"The NATO Allies decided at the November 2002 Prague Summit to conduct a feasibility study concerning the protection of national territories, populations, and forces from the threat of ballistic missile attacks. This thesis examines current missile defense programs and analyzes their potential to protect the Alliance as a whole, thus maintaining the indivisibility of Allied security. The thesis investigates the political, military, economic, and technological challenges for a NATO full-spectrum missile defense and the major questions that the Allies have yet to resolve. It also examines the prospects for cooperation between NATO and Russia in missile defense and potential perils for international stability, including the non-proliferation regime. The thesis concludes that NATO missile defenses will probably enhance the transatlantic link. However, the most crucial challenges include the command and control issue and the potential reactions of Russia and China to defenses capable of protecting NATO homelands against ballistic missile attacks."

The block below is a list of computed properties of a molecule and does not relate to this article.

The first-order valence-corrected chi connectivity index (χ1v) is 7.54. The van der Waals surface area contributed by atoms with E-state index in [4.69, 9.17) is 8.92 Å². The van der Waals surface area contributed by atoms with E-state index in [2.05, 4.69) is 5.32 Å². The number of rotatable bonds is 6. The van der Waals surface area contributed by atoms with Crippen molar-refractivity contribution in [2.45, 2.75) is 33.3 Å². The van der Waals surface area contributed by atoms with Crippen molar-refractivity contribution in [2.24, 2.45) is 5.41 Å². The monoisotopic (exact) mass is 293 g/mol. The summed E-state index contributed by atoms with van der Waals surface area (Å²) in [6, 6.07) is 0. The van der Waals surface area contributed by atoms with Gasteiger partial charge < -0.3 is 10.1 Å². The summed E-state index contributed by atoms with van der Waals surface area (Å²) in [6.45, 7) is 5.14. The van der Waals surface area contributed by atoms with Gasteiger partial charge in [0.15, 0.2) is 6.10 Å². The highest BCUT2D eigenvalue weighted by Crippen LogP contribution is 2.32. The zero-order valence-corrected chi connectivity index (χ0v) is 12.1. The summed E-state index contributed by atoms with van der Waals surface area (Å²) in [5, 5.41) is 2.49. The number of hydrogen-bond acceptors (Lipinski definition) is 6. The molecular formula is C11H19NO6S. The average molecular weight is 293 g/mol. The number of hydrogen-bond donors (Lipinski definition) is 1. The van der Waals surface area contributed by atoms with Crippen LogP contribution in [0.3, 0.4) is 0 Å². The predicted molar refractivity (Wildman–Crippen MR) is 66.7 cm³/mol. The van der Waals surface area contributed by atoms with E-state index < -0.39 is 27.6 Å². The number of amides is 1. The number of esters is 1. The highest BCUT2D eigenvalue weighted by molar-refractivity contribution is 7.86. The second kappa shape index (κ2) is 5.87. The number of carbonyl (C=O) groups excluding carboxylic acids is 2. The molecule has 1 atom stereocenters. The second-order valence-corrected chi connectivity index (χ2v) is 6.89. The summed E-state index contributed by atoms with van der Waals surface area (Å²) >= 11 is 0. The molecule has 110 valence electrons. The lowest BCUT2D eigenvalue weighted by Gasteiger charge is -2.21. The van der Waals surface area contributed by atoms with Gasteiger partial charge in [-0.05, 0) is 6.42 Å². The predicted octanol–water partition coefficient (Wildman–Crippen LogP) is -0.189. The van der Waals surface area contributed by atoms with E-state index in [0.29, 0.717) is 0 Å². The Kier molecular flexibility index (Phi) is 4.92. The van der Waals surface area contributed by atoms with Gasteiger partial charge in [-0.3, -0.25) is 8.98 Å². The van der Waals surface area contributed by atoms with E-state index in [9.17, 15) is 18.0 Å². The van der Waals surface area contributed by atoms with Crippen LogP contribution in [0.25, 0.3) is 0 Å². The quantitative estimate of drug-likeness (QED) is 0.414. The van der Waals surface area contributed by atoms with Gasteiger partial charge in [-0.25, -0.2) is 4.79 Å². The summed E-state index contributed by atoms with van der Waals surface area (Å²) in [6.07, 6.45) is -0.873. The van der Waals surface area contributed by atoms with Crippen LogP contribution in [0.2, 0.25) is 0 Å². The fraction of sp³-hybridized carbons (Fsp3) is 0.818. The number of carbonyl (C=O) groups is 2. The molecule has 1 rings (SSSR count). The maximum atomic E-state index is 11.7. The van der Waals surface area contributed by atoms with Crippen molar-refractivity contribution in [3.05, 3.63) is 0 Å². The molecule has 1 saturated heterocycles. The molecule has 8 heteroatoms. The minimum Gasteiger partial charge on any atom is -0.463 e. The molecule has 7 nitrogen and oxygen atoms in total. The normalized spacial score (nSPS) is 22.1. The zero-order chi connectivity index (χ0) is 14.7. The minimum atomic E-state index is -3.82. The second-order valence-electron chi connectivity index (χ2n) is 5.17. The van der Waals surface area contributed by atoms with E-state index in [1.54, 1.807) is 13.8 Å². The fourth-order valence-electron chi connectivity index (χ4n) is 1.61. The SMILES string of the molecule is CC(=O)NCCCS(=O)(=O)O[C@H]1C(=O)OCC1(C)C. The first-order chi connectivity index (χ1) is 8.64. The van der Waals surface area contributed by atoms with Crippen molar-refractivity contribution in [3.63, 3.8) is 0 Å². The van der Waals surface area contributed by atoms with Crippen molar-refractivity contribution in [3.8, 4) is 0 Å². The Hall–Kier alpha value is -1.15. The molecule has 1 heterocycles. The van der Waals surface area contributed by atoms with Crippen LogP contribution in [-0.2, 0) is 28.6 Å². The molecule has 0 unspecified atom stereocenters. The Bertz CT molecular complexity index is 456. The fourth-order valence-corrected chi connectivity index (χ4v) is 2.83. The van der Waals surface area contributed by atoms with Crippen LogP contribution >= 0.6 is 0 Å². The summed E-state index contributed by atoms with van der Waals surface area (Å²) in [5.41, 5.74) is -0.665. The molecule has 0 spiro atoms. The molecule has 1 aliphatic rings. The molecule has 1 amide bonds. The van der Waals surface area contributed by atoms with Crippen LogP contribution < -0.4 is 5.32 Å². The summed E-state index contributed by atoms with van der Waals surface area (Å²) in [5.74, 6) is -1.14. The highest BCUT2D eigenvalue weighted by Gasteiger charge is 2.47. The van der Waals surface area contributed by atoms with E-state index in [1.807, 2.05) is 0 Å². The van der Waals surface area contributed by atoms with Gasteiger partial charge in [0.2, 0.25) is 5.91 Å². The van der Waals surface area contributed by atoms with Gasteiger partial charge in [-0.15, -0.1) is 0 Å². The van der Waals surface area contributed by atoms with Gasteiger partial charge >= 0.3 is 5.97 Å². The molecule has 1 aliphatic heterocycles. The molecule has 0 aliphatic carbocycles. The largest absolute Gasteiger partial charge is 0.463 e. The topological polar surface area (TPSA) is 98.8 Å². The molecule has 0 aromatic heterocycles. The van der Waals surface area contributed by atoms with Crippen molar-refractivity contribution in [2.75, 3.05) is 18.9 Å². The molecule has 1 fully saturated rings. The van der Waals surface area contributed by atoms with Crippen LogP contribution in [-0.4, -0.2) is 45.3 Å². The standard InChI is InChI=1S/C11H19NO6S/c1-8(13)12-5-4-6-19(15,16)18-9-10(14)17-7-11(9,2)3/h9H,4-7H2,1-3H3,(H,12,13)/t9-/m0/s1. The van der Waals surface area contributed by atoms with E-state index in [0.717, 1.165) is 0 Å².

Naval Postgraduate School, Dudley Knox Library: http://www.nps.edu/Library/index.aspx